We went to grab some lunch at a local restaurant; we all had burgers and they were amazingly delicious! I devoured mine. After lunch, Mat had to head back to work, so Kelly and I took a drive over to the beach. The weather was cool, with a slight breeze, but sitting in the sun warmed us up; we could both had happily stayed there all day. The water was so clear and a beautiful shade of blue.


Kelly then suggested that we head over to the Shrine of Remembrance, located in the city’s botanical gardens. This shrine was in memory of all the casualties from the wars in which Australia has taken part. When we arrived, they were cleaning up from a service that was held earlier in the morning for Remembrance Day. The shrine itself was a massive building; inside, several wreaths had been placed and there were various flags of the armed services. I walked up to the balcony, which afforded me some amazing views.


Downstairs there was a museum about Australia’s involvement in various wars, which was very detailed and interesting to explore. We were both really impressed with the facility.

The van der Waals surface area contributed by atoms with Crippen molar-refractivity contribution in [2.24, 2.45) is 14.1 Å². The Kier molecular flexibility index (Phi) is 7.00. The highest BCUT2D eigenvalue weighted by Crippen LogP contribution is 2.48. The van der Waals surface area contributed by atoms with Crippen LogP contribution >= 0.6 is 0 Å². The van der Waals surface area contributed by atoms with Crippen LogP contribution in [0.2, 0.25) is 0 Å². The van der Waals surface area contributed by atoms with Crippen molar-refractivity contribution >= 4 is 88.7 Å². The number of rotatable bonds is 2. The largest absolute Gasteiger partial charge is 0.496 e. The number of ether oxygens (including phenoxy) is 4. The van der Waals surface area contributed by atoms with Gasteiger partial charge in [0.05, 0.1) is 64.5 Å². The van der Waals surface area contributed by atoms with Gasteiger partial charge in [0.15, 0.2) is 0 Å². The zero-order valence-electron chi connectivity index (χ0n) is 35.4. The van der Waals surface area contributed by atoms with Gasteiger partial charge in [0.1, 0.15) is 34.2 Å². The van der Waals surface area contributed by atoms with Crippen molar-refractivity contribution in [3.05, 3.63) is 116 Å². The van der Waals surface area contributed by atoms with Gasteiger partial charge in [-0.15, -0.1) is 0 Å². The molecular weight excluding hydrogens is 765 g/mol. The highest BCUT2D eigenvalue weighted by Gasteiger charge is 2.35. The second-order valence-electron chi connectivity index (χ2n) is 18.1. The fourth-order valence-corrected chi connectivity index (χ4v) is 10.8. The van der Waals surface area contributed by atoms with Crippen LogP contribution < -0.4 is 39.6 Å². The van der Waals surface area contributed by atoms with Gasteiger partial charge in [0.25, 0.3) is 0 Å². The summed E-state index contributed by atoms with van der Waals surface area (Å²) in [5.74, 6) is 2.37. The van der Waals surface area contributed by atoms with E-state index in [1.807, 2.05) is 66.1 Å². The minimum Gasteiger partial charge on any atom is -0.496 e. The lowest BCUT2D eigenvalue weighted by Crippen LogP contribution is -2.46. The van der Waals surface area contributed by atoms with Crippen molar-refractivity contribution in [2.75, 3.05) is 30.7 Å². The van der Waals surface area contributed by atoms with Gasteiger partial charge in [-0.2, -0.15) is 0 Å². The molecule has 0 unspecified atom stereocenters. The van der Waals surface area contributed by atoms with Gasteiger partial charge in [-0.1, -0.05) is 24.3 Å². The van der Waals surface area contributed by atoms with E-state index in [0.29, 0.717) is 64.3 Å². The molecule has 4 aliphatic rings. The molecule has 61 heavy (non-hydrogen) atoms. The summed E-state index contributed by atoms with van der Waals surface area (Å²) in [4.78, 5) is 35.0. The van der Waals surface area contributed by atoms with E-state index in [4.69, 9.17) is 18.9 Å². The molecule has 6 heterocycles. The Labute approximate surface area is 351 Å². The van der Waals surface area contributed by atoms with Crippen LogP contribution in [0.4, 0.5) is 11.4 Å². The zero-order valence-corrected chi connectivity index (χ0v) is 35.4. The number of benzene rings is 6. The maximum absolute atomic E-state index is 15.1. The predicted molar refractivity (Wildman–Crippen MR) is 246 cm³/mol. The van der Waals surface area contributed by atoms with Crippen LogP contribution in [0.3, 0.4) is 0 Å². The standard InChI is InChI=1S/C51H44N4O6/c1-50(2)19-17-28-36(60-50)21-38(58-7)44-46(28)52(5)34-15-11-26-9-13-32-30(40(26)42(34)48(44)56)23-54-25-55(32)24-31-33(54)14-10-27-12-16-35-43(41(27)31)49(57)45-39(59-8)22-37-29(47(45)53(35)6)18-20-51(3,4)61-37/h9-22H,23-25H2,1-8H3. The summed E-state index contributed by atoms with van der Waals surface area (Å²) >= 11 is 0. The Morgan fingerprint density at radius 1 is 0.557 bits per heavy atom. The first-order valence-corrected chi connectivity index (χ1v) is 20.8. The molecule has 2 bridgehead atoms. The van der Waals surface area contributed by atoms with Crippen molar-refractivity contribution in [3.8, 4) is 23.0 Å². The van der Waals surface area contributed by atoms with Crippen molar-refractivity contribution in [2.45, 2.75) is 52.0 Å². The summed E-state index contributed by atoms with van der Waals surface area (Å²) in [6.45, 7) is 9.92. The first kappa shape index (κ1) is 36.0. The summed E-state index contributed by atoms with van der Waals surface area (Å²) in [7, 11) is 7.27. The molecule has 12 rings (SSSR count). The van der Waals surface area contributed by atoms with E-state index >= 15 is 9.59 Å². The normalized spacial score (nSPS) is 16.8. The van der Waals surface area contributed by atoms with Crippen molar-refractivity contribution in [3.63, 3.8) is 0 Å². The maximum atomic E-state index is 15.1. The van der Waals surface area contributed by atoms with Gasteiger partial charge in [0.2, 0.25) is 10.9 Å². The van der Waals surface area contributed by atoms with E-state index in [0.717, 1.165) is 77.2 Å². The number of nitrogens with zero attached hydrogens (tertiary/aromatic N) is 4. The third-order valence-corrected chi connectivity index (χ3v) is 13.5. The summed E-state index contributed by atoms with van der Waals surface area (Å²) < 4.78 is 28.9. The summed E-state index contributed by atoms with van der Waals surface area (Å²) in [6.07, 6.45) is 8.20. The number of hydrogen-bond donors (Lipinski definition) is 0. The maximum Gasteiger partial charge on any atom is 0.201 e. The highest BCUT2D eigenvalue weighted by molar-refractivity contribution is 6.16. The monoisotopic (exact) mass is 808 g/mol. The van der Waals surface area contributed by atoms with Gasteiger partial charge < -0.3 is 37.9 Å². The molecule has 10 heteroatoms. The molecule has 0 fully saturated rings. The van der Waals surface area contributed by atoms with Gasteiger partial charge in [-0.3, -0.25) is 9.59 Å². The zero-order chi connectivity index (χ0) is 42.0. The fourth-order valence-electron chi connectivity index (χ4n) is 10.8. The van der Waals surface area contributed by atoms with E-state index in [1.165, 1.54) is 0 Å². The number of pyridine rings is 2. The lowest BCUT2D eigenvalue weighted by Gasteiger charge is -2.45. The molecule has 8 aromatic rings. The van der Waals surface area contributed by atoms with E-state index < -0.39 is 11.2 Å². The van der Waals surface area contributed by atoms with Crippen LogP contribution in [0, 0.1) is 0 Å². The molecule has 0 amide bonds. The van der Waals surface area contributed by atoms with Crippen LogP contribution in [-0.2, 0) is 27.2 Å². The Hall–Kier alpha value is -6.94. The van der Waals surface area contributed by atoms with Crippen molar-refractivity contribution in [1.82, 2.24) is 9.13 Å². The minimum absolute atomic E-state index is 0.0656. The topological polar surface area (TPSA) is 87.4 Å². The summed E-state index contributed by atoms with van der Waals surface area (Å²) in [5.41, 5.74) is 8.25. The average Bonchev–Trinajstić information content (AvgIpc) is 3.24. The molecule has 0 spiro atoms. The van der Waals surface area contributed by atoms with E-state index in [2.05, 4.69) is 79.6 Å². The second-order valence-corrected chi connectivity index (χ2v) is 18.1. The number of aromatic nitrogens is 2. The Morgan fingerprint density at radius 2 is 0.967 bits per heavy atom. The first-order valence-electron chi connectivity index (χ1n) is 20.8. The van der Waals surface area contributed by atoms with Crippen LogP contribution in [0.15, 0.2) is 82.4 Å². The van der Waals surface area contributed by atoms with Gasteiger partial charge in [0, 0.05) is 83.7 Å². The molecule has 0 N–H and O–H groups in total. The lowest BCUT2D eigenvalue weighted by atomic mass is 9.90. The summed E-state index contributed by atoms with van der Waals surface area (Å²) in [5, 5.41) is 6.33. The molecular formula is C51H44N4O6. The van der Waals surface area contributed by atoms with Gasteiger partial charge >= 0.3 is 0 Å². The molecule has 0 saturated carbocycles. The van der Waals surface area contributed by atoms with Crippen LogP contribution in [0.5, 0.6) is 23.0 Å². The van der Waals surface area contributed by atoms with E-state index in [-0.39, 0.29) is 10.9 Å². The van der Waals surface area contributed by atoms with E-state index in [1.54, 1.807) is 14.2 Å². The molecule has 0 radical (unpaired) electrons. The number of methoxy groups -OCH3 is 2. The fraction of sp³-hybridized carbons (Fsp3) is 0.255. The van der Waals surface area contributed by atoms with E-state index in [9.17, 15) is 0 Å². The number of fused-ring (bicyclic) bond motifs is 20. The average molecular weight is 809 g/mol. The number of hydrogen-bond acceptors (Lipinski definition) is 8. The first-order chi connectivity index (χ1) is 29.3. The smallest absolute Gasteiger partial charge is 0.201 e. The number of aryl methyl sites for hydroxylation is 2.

We then decided to head into the city to grab some drinks and wait for Mat to get off work. We went to a rooftop bar and had several drinks. The bar had some fun cocktail drinks…


Mat met up with us and we had a couple more drinks before heading out to grab dinner. Most of the restaurants were packed, with long wait times; Kelly decided to head on home and let us have a night out on the town. Mat and I had dinner at the Hofbrauhaus; the band played one or two German songs, before starting to play some awful American music. We quickly let once dinner was through and made our way to another bar.

We ventured over to a whiskey bar, which I rather liked. I’m not a big fan of whiskey, but the atmosphere of the place was great. We had a whiskey from Tasmania and then decided to move on. Mat took me to a bar named the Butterfly Club, which was perhaps my favorite bar that I’ve been to on this trip. The main floor was decorated like an old mansion, overflowing with an eclectic collection of trinkets. The lower floor had a stage where a guy was playing piano and singing. We went down there and listened to him perform for a while.